Get off to a good start

Get the basics right: what's required?

There are different ways to approach social science research, different ways to do a dissertation, and specific requirements differ across departments. Be sure you have all the basic information about what is required and when it is required in your department.

You can find this information from your dissertation supervisor, course convenor for dissertations, academic mentor, or other staff in your department. You can also check Moodle or your departmental handbook.

  • What is the word limit? Is there a penalty for exceeding the limit? Are footnotes included in this count? Are appendices allowed?
  • When is the last day you can submit your dissertation?
  • Are formal research proposal(s) required? If so, when?
  • Is there a preferred style of referencing (eg, APA, Harvard, MLA)? Are there specific formatting requirements?
  • How many hard copies are required? Is an electronic version required?
  • Is collecting your own data required? Optional? Or is primary research discouraged?
  • When are departmental workshops or information sessions taking place?
  • When is the latest you can meet with your dissertation supervisor?


Inspiration from those who've been there.

An excellent source of ideas and guidance on ways to approach your dissertation is past dissertations from your department. Explore past dissertations and ask yourself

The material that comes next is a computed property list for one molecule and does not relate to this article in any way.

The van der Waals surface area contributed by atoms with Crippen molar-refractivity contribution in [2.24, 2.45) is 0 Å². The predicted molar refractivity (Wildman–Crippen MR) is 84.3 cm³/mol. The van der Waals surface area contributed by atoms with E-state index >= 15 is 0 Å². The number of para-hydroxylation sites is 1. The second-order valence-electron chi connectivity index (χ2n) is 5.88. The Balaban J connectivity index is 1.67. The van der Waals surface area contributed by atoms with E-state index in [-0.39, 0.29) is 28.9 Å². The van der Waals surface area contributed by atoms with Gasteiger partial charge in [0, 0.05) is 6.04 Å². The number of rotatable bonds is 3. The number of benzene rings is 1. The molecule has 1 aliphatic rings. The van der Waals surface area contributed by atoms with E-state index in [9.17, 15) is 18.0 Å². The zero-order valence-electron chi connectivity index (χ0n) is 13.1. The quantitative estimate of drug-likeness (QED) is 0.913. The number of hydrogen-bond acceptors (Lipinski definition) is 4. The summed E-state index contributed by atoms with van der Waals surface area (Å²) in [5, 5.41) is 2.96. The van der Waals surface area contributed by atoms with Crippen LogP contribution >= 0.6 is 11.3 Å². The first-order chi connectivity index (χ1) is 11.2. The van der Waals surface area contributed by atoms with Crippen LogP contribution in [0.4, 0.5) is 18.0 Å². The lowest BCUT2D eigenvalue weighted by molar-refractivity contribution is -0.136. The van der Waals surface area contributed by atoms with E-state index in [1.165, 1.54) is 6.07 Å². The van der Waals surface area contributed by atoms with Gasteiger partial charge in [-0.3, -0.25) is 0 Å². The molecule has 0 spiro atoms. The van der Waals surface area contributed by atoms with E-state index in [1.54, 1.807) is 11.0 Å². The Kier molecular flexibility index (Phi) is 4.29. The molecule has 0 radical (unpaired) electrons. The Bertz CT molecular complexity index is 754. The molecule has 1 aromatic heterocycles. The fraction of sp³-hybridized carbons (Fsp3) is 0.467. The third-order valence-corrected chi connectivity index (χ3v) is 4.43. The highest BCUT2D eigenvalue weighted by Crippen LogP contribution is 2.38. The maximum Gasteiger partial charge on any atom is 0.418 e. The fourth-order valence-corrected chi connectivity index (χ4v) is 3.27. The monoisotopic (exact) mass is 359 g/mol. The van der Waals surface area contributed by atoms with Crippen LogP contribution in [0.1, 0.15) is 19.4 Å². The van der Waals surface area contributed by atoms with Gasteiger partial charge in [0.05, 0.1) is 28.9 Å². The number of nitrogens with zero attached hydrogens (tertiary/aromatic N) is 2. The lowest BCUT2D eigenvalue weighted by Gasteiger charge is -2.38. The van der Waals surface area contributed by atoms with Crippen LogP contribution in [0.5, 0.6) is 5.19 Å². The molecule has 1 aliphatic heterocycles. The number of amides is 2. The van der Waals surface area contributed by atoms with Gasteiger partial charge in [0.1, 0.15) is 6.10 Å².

• What kind of research topics and questions do past students explore? 
  • How is theory used to shape and inform research questions? 
  • What kinds of methods are used to collect and analyse data? 
  • What are the various ways to structure the dissertations you have reviewed?
  • What are the main similarities you notice across past dissertations?  Differences?
  • Which dissertation(s) do you prefer?  Why?


Events and resources

Write your research proposal

Diversify your thinking to get research ideas

How to get started on your dissertation

SAGE Research Online Project Planner (log in using your LSE account) 


What next?

What kind of research story do you want to tell?

Are you considering using primary or secondary data?  How will you get and use your data?

How can you make sure your drafts, files, and data remain safe and useable throughout your entire research project? Are there ethical considerations?